The effect on 401(k)s, and associated mutual funds, of administrative fees can be severe. These costs can swallow more than half of an individual’s savings. A 401(k) typically has more than a dozen fees that are undisclosed, such as trustee fees, bookkeeping fees, finder’s fees or legal fees. It’s easy to become overwhelmed when trying to figure out whether you are being treated fairly or being fleeced.
This is in addition to any fund fees. Mutual funds within a 401(k) often take a 2% fee right off the top. If a fund is up 7% for the year, but takes a 2% fee, it leaves the individual with 5%. It sounds like the individual receives the greater amount, but the magic of the fund business makes part of an individual’s profits vanish. This is because 7% compounding would return hundreds of thousands more than a 5% compounding return. The 2% fee taken off the top cuts the return exponentially. By the time you retire, a mutual fund may have taken up to two-thirds of your gains.
As more and more low-cost index funds and easy-to-use target-date funds find their way into most 401(k) plans, savers may be well-served by seeing if such products are a good fit for them.
3. Lack of Liquidity
The money goes into a 401(k) is essentially locked in a safe that can only be opened until an individual reaches a certain age or when they have good reason to suffer the penalties and taxes of an early withdrawal. In short, 401(k) funds lacks liquidity.
“This is not your emergency fund, or the account you plan to use if you are making a major purchase. If you access the money, it is a very expensive withdrawal!” says Therese R. Nicklas, CFP, CMC, of The Wealth Coach for Women, Inc., in Rockland, Mass. “If you withdraw funds prior to age 59½, you potentially will incur a 10% penalty on the amount of the withdrawal. All withdrawals from tax-deferred retirement accounts are taxable events at your current tax bracket. Depending on the amount of the withdrawal, it is possible you could bump yourself to a higher tax bracket, adding to the cost.”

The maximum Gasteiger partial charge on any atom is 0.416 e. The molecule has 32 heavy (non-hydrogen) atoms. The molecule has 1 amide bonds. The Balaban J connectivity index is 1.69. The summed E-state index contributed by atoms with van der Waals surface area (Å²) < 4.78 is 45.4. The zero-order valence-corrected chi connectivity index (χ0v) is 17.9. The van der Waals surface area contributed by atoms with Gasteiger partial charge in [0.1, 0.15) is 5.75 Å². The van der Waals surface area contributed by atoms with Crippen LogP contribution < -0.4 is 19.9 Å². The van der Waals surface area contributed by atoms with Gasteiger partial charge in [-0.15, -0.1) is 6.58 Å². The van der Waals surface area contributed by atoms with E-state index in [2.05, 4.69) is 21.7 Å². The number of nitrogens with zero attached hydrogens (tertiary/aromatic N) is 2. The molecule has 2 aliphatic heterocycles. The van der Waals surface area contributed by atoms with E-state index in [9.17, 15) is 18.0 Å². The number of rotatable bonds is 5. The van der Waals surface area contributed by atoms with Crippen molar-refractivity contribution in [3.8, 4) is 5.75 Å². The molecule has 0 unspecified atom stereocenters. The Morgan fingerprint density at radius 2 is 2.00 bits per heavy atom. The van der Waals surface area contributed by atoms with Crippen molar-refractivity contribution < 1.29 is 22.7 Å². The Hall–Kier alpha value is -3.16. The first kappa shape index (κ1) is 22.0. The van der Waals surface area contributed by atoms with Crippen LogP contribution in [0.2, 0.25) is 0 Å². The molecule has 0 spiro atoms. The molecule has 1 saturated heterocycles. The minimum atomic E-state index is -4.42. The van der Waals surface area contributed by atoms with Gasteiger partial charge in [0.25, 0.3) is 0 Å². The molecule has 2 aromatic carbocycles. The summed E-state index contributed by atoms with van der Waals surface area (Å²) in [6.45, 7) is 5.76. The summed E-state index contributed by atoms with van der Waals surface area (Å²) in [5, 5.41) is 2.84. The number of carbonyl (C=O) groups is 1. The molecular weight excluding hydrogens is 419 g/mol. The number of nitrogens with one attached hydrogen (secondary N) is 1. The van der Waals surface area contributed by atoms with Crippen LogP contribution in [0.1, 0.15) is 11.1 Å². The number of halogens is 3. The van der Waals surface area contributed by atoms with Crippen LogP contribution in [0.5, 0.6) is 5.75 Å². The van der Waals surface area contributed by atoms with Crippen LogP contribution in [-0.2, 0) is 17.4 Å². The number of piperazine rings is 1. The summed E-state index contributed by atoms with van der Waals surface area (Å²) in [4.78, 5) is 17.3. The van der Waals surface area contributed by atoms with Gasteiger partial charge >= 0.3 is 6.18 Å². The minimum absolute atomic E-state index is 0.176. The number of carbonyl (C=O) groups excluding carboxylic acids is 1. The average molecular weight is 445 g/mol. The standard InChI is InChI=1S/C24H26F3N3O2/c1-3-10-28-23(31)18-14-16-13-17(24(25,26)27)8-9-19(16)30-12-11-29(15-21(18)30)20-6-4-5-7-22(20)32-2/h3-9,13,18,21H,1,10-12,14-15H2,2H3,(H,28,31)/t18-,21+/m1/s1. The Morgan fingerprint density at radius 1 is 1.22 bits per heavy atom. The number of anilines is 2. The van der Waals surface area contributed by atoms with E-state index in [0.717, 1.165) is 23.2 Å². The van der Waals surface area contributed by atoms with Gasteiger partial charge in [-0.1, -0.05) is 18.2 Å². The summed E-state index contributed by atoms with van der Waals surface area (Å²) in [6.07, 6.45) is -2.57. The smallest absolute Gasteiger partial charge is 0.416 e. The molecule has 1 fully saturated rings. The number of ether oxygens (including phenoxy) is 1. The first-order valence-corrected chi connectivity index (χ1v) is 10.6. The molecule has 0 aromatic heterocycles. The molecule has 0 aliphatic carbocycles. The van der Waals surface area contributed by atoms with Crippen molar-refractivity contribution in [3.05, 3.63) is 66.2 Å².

An individual cannot invest or spend money to cushion his life without a significant amount of difficult negotiation and a large financial hit. The single exception to this is an allowance to borrow a limited amount from the 401(k) under certain circumstances, with the burden of being obligated to pay it back within a certain period of time. If you lose your job or income, the deal changes for the worse, requiring you to fully repay the balance of the loan within 60 days.
The Bottom Line
Since a 401(k) may not be sufficient for an individual’s retirement, it is important to build in other provisions for retirement, such as making separate, regular contributions to a traditional or Roth IRA.
“It’s always a good idea to have more options when you reach the ‘distribution’ phase of your life. If everything is tied up in your pre-tax 401(k), you will not have any flexibility when it comes to withdrawals. I always recommend, if possible, having a taxable account, Roth IRA and IRA (or 401k). This can really help within the area of tax planning,” says Carol Berger, CFP®, of Berger Wealth Management in Peachtree City, Ga.
“The reality is that many retirees will need to earn a bit of money during retirement to take the pressure off their retirement accounts,” adds Craig Israelsen, Ph.D., creator of 7Twelve Portfolio, in Springville, Utah. “Plus, having a part-time job will help a person ‘ease’ out of the workforce rather than simply ending their working career cold turkey.”